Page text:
Model’s Apartment, real stories from one who lived it.
Episode #2: The day 60 Minutes called me.
Setting: Milwaukee, WI
After about a year in Paris and Milan, I decided to call it quits, and go home to get my head back on straight. A life revolving around what I looked like, left me drained of self esteem, along with a removable cast on my leg due to severe stress fractures from exercising my body to a pulp.
I had been home a few days, and was enjoying one of my notorious 14 hour sleeping sessions, when the blaring ring of the phone startled me out of bed.
“Hello,” I slurred.
“Is this Heather?” the male voice on the other end of the line inquired.
“Who’s calling?” I responded still half asleep. I could tell from the crackly, connection it was an overseas call
“I’m a reporter from 60 minutes. We are doing a story on Paris modeling agencies and wondered if you’d help us out. (Hell ya!)
I sat up to compose myself, and quickly answered “yes, what do you need?”
“We are looking for a girl named Heather, who worked in Paris earlier this year. We found your comp card and saw that you worked for Claude at Prestige Agency.”
“Yes.” I answered, still waiting for the punch line.
“This Heather I am looking for stated she was encouraged by her modeling agent to take drugs, cocaine in particular, and she was persuaded into a sexual relationship with him. There are accusations that your agency, Ford, and others are engaged inappropriate behaviors with underage models from their agency. Can you tell us your experience?” he inquired.
“Nothing happened to me, and I am not the Heather you are looking for…. but I am sure she is out there. What you are describing is par for the course over there,” I explained.
“Ok”, he responds waiting for me to continue.
“I can tell you this much, it’s not some big mystery that the Paris modeling scene has built its foundation scouting young girls, particularly from the US and Sweden. They herd us all over there, most girls are naïve, and fall victim to the agents and bookers to prey on their weaknesses,” I state, as a smile broadens on my face (the perverts are gonna get what is coming to them).
“Can you provide me with more specific information, who I should be taking to, where I should be researching?” he asks politely.
This question led to a lengthy conversation in which I spilled my stories, gave him all the leads I could think of, and wished him the best of luck in his research.
“Call Heather ____ in Sweden,” I conclude. “She will tell you how our agent Claude (the one who was supposed to be keeping us safe as minors away from home) crawled into bed with her at night. She was “chosen” to live with him along with several other girls, and he forced himself on her. She got the hell out of Paris, and headed home. I heard she told her story to her local newspaper, in an effort to warn other girls and parents about the dangers to be expected if and when they are selected to model with Claude’s agency.”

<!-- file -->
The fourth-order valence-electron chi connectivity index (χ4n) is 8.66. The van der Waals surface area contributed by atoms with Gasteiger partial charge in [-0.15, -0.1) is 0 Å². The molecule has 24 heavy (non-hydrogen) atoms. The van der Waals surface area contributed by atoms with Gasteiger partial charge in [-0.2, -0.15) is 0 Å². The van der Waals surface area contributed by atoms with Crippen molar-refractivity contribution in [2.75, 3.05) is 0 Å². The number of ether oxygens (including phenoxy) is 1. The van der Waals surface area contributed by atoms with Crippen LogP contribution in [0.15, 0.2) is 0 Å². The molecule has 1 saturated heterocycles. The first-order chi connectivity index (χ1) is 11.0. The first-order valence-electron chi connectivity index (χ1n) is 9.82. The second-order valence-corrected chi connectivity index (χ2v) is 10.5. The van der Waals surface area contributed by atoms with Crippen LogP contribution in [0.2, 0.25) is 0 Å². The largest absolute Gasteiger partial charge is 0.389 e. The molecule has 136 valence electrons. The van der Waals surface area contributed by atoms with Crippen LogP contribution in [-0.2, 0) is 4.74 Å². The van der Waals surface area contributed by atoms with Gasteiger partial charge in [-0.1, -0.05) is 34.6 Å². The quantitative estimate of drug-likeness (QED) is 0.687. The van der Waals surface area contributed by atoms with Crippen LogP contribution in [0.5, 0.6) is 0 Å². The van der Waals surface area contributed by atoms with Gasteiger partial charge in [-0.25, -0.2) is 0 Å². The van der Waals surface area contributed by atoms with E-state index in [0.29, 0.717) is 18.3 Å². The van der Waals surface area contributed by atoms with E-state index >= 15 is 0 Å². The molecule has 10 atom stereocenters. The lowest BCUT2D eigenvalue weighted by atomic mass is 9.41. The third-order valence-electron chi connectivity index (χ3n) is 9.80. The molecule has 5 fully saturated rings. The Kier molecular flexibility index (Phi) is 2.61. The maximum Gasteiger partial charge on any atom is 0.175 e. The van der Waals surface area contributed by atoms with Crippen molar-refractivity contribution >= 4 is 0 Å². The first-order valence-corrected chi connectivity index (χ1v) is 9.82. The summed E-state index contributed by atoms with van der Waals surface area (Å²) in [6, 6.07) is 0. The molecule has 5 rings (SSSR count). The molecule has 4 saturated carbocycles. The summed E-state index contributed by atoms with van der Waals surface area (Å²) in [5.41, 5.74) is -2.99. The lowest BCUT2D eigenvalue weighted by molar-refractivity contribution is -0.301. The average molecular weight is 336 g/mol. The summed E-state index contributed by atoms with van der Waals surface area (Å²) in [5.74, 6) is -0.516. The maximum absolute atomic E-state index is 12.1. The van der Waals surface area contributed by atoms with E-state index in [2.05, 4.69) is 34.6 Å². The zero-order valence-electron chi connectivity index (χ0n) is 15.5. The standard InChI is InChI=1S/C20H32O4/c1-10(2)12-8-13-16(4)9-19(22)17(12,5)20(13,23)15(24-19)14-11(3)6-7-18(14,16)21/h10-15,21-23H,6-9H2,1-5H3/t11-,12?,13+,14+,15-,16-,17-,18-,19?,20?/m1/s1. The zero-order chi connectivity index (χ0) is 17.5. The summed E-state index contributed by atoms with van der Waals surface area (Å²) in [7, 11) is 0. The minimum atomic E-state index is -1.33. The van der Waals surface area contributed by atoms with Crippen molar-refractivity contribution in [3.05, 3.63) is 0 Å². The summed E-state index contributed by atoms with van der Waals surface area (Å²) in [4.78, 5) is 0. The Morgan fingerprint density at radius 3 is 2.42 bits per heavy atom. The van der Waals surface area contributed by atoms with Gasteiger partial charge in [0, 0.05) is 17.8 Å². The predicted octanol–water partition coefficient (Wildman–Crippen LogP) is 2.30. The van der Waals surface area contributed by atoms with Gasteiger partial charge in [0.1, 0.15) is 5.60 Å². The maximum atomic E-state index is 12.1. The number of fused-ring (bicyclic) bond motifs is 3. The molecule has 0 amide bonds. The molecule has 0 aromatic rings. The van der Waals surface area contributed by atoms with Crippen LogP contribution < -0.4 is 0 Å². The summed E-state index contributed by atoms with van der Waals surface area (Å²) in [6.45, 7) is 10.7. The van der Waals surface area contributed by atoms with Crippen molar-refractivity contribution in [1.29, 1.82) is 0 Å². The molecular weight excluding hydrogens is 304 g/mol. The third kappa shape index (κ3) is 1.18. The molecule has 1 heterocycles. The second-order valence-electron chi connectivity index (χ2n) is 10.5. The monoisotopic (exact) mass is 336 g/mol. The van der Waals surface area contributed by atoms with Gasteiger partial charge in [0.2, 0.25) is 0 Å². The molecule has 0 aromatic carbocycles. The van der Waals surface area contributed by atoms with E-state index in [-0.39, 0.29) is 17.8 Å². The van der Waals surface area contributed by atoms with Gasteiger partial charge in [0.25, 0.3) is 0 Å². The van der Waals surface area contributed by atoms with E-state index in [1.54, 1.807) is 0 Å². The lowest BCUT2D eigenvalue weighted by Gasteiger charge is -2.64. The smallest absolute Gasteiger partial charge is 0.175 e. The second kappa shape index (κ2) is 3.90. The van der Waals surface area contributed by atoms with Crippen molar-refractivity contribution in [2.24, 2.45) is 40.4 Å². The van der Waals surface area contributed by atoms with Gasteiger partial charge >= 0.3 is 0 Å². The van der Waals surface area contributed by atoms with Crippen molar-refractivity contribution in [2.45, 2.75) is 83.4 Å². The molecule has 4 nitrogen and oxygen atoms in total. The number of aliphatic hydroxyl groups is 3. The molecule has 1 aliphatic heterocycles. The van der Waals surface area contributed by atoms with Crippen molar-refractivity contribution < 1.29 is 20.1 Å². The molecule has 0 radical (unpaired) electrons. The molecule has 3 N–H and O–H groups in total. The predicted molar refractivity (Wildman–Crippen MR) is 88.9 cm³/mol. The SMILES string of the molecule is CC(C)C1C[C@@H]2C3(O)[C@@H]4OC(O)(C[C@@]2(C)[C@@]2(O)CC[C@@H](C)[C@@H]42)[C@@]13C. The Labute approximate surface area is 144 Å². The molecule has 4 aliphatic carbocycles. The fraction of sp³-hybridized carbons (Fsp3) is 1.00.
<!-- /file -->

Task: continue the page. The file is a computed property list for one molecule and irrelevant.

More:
With that he thanked me.
“You made my day.” I said as I hung up the phone.
The 60 minutes episode ran a few months later, which I watched with my parents. I was always honest with my parents, they knew all about the sex, drugs, and modeling scene crap….but seeing it exposed on national television was another story.
I believe the reason I escaped the sexual prowness and drug temptations is because was unusually street smart for my age.
I exuded an aura of confidence and toughness that sent the message to the powers that be – “Don’t even think about it.”
I felt bad for my parents. I knew they always questioned if they made the right decision, the decision to let me go live in a foreign country, alone, at the tender age 16. It didn’t help that they were continually questioned by friends and other parents in our small mid-western town on why they would let their 16 year old daughter go to Paris by herself. The truth is – they let me go because they had my best interest at heart.
They didn’t want me to miss this once in a lifetime experience. Sure, there were risks, followed by a hell of a lot of fall out. But in the end, the things I did, saw, and experienced during my years as a model literally made me who I am today. I mean that. This can not be overstated. Had they not let me go, where would I be today? I can tell you this much. I would not be the happy, content, confident women I am so proud to be today.
And for that I will always be grateful for my crazy, demented Paris modeling past. And finally, I have come to a place in my life that I am actually proud of it.
Thanks for reading,